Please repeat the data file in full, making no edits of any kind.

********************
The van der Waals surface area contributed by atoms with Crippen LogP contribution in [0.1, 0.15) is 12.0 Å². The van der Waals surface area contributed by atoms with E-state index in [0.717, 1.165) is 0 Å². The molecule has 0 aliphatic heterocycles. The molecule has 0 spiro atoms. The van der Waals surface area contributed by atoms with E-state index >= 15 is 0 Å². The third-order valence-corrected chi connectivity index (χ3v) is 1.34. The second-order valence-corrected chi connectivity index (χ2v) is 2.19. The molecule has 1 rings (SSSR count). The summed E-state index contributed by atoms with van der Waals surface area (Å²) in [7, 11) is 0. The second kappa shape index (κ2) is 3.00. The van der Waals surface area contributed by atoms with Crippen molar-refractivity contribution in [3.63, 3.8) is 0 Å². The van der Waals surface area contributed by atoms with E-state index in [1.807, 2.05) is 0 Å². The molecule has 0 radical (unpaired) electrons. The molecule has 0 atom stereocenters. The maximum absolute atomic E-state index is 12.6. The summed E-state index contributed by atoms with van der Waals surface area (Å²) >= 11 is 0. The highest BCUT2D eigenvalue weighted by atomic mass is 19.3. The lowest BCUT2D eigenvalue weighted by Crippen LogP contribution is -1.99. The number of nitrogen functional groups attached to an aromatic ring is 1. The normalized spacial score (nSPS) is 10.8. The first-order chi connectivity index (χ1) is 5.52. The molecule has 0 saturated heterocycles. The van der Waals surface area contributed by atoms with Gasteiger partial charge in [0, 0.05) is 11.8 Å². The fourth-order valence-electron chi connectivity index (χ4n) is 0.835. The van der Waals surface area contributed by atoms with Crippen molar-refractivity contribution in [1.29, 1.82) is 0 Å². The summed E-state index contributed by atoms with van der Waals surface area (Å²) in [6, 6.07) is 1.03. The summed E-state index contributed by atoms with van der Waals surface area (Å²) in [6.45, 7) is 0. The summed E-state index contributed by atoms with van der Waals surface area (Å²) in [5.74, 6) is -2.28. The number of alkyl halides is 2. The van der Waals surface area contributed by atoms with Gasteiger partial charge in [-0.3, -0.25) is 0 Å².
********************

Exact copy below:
The van der Waals surface area contributed by atoms with Crippen LogP contribution in [0.1, 0.15) is 12.0 Å². The van der Waals surface area contributed by atoms with E-state index in [0.717, 1.165) is 0 Å². The molecule has 0 aliphatic heterocycles. The molecule has 0 spiro atoms. The van der Waals surface area contributed by atoms with E-state index >= 15 is 0 Å². The third-order valence-corrected chi connectivity index (χ3v) is 1.34. The second-order valence-corrected chi connectivity index (χ2v) is 2.19. The molecule has 1 rings (SSSR count). The summed E-state index contributed by atoms with van der Waals surface area (Å²) in [7, 11) is 0. The second kappa shape index (κ2) is 3.00. The van der Waals surface area contributed by atoms with Crippen molar-refractivity contribution in [3.63, 3.8) is 0 Å². The van der Waals surface area contributed by atoms with E-state index in [1.807, 2.05) is 0 Å². The molecule has 0 radical (unpaired) electrons. The molecule has 0 atom stereocenters. The maximum absolute atomic E-state index is 12.6. The summed E-state index contributed by atoms with van der Waals surface area (Å²) >= 11 is 0. The highest BCUT2D eigenvalue weighted by atomic mass is 19.3. The lowest BCUT2D eigenvalue weighted by Crippen LogP contribution is -1.99. The number of nitrogen functional groups attached to an aromatic ring is 1. The normalized spacial score (nSPS) is 10.8. The first-order chi connectivity index (χ1) is 5.52. The molecule has 0 saturated heterocycles. The van der Waals surface area contributed by atoms with Gasteiger partial charge in [0, 0.05) is 11.8 Å². The fourth-order valence-electron chi connectivity index (χ4n) is 0.835. The van der Waals surface area contributed by atoms with Crippen molar-refractivity contribution in [1.29, 1.82) is 0 Å². The summed E-state index contributed by atoms with van der Waals surface area (Å²) in [6, 6.07) is 1.03. The summed E-state index contributed by atoms with van der Waals surface area (Å²) in [6.45, 7) is 0. The summed E-state index contributed by atoms with van der Waals surface area (Å²) in [5.74, 6) is -2.28. The number of alkyl halides is 2. The van der Waals surface area contributed by atoms with Gasteiger partial charge in [-0.3, -0.25) is 0 Å².